Industry-wide issue “may not be fully resolved until 2022”
By Wolf Richter for WOLF STREET.
If an auto assembly plant runs out of just one component that couldn’t be delivered because the component maker had run out of one type of semiconductor – of the thousands of semiconductors that go into a modern vehicle – the vehicle cannot be built, or cannot be finished and sold, and production halts. That’s essentially the problem that the entire auto industry is now facing.
Ford, when it announced earnings this evening, shed more light on what the global semiconductor shortage, “made worse” by the fire in March at a plant of a semiconductor supplier in Japan, means in terms of lost vehicle production and lost dollars.
It included these whoppers:
- It expects to lose 50% of its planned production in Q2, after having lost 17% of its planned production in Q1.
- The semiconductor shortage “will get worse before it gets better.”
- In the second half, it expects to lose 10% of planned production.
- For the whole year, it expects to lose 1.1 million vehicles of production, compared to prior estimates of production losses of 200,000 to 400,000 vehicles.
- Due to the semiconductor shortage, it expects an “adverse effect” to earnings before interest and taxes (EBIT) of $2.5 billion.
- “Like many others in the industry,” it expects that the global semiconductor shortage for the entire industry “may not be fully resolved until 2022.”
Ford expects the flow of semiconductors from its suppler in Japan to resume by the end of Q2, and that the issue would “bottom out” in Q2, “with improvement through the remainder of the year.”
CFO John Lawler said during the earnings call that Ford had 44 days of supply of vehicles on dealer lots at the end of Q1. In the industry, about 60 days’ supply would be about right. But the production cuts are going to make the inventory situation a lot worse.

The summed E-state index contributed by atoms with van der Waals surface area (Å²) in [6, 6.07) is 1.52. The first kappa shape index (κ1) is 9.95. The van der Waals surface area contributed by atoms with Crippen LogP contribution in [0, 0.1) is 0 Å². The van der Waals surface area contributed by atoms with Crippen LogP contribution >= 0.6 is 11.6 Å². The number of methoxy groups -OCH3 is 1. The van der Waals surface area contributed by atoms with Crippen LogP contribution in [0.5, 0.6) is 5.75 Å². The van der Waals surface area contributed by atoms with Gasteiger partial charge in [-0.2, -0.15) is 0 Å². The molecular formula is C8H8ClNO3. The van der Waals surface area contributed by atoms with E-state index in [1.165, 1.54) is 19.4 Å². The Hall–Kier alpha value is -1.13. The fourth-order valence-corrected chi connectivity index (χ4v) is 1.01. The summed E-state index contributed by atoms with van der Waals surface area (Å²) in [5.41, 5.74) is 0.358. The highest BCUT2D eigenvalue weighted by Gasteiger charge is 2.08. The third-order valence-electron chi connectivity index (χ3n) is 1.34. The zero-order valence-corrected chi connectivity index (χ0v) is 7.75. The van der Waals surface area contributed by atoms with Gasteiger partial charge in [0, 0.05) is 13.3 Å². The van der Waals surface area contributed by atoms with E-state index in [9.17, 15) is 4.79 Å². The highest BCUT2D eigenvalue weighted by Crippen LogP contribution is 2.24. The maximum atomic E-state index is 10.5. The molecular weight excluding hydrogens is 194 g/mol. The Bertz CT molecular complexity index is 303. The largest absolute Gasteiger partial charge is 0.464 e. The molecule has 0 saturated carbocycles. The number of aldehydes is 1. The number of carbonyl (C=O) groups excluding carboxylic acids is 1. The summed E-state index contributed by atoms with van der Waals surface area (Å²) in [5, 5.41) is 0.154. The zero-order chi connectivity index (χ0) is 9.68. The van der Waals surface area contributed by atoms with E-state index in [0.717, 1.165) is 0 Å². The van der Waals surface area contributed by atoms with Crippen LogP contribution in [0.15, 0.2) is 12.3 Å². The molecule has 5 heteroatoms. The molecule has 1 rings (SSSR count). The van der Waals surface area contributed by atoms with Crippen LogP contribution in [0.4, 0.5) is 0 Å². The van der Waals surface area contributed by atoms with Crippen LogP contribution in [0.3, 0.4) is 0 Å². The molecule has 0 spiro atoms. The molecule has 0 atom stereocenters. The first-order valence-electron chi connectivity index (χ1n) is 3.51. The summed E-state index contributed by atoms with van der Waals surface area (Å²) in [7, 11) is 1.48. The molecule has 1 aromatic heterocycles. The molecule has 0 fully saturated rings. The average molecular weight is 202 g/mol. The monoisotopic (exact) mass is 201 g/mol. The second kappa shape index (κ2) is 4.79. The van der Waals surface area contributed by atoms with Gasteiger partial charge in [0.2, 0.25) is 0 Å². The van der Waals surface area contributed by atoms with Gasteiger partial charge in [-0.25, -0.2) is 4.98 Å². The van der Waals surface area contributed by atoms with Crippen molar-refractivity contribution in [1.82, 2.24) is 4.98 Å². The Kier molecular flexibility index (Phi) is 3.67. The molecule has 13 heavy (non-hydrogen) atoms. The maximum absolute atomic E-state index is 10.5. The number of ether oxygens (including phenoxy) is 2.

Ford has already announced numerous plant shutdowns and shift eliminations so far this year. Its Dearborn assembly plant that builds the bestselling vehicle of all times that Ford totally depends on, the F-150 pickup truck, was shut down for two weeks in April. The Kansas City plant that also builds the F-150 and the bestselling cargo van, the Transit, is still in a one-month shutdown. Its plant in Chicago that assembles the Explorer has been shut down nearly all April and won’t restart production until sometime in May.
This semiconductor shortage that is now crushing output in the auto industry is another element that will muck up the inflation picture.
Used vehicle prices have already spiked in a historic manner. And when new vehicles are in short supply and any deals are just faint memories, with some dealers selling some vehicles over sticker even, as we now hear, demand will shift to used vehicles.
But used vehicles are also starting to be in short supply because the rental car companies slashed their orders last year and now don’t have enough vehicles to remove from service and put on the wholesale market to feed the used vehicle retail supply. And as the semiconductor shortage drags on, and new vehicle production gets slashed further, the used vehicles market is entering deeper turmoil.
The semiconductor shortage that was then made worse by the semiconductor plant fire in Japan and by the semiconductor plant shutdowns in Austin due the snowmageddon is hitting an industry that had already been tangled up in massive distortions, supply chain issues, and production issues due to the Pandemic.
No one was ready for the tsunami of stimulus money that washed in waves over American consumers that caused a historic spending spree on durable goods. Many of those durable goods contain chips. And now there is a global chip shortage.
This surge government-goosed consumer spending produced all kinds of distortions and problematic records. Read… Imports and Trade Deficit in Goods Explode to Worst Ever, Powered by Stimmies and Decades of Rampant Offshoring
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